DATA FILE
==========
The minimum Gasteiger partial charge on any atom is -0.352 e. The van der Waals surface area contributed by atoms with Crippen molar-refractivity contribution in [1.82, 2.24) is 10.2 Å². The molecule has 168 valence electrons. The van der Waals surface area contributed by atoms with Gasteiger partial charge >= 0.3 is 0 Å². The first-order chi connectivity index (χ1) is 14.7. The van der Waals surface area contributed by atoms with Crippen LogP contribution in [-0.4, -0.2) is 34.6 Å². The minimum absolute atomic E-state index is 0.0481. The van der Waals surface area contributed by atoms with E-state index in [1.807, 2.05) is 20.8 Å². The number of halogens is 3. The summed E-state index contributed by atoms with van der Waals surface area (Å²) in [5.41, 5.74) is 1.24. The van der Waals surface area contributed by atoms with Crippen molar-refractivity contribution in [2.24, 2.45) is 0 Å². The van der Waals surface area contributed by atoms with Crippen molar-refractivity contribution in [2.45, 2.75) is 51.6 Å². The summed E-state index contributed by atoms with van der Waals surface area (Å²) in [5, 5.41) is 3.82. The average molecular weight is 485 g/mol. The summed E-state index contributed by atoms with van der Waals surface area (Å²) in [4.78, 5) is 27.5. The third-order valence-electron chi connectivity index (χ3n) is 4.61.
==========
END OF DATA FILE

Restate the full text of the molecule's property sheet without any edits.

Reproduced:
The minimum Gasteiger partial charge on any atom is -0.352 e. The van der Waals surface area contributed by atoms with Crippen molar-refractivity contribution in [1.82, 2.24) is 10.2 Å². The molecule has 168 valence electrons. The van der Waals surface area contributed by atoms with Gasteiger partial charge >= 0.3 is 0 Å². The first-order chi connectivity index (χ1) is 14.7. The van der Waals surface area contributed by atoms with Crippen LogP contribution in [-0.4, -0.2) is 34.6 Å². The minimum absolute atomic E-state index is 0.0481. The van der Waals surface area contributed by atoms with E-state index in [1.807, 2.05) is 20.8 Å². The number of halogens is 3. The summed E-state index contributed by atoms with van der Waals surface area (Å²) in [5.41, 5.74) is 1.24. The van der Waals surface area contributed by atoms with Crippen molar-refractivity contribution in [2.24, 2.45) is 0 Å². The van der Waals surface area contributed by atoms with Crippen molar-refractivity contribution in [2.45, 2.75) is 51.6 Å². The summed E-state index contributed by atoms with van der Waals surface area (Å²) in [5, 5.41) is 3.82. The average molecular weight is 485 g/mol. The summed E-state index contributed by atoms with van der Waals surface area (Å²) in [4.78, 5) is 27.5. The third-order valence-electron chi connectivity index (χ3n) is 4.61.